The Journal of Peer Production - New perspectives on the implications of peer production for social change New perspectives on the implications of peer production for social change
(Signals) Commoning the city, from digital data to physical space image

Signals are an important part of the JoPP peer review process. They are intended to widen the scope of publishable articles by placing the reputational cost of publishing an imperfect article on authors, rather than on the journal.

Please note:

Positive signal = 1, negative signal = 0, positive/negative signal = 0.5

Only signals marked with a “*” are used to calculate the JoPP Signal.

Objective categories

Activist: 0/2

Article proposes a critique of a policy or practice with specific action proposals or suggestions.

Academic: 2/2*

Article follows conventions of academic research article ­­ e.g. position in literature, cited sources, and claimed contribution.

Prospective: 1/2

Article is based on developments that have not yet occurred.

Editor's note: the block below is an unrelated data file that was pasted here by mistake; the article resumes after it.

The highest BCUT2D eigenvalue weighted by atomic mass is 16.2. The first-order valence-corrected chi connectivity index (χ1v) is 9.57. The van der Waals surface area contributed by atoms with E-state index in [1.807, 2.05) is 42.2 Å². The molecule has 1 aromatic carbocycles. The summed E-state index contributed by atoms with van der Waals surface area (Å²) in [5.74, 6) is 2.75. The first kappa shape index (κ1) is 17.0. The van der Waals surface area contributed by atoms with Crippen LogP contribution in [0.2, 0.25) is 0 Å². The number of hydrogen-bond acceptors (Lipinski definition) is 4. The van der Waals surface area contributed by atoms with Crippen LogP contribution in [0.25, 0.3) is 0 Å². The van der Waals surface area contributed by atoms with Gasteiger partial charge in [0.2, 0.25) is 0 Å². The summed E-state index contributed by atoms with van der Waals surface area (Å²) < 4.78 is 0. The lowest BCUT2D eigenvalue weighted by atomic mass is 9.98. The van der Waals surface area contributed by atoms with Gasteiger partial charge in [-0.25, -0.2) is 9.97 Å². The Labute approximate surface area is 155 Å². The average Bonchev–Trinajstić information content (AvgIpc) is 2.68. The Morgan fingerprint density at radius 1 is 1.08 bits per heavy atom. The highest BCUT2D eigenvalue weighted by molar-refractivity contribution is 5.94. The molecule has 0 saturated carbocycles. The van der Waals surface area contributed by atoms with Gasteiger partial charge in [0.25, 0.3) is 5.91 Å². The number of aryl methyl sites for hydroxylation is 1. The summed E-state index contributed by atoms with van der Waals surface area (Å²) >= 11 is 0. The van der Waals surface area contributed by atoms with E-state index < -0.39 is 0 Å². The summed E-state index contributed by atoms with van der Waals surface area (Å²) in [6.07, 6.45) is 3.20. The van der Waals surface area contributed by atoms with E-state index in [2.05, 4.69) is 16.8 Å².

Formalised: 0/2

Article is based on formal logic or mathematical technique.

Language quality: 2/2*

Standard of English expression in article is excellent.

Subjective categories

Scope of debate: 1/2

Article addresses an issue which is widely known and debated.

Comprehensiveness: 2/2*

Most related sources are mentioned in article [this is an invitation to careful selection rather than a demonstration of prowess in citation collection ­­ i.e. apt and representative choices made in source citations].

Logical flow: 2/2*

Ideas are well organised in article.

Originality: 2/2*

The argument presented in article is new.

Review impact: 2/2

The article has been significantly changed as a result of the review process.


Reviewers indicate their appreciation of the article in the form of a 50 word statement.

Reviewer A

Reviewer B

The authors provide a novel argument in the smart city debate around urban commoning not just digital data but also physical assets and resources. The case studies Mundraub and 596 Acres illustrate the theory with empirical insights. The paper was revised following peer review and improved substantially as a result.

Reviewer C

This paper examines the shift of urban commons from being physical to becoming digital, or rather the interconnection between the two thereafter. It does this through a well-documented description of two case studies, and it manages to effectively analyze the characteristics of community and the impact they have on the city resources management.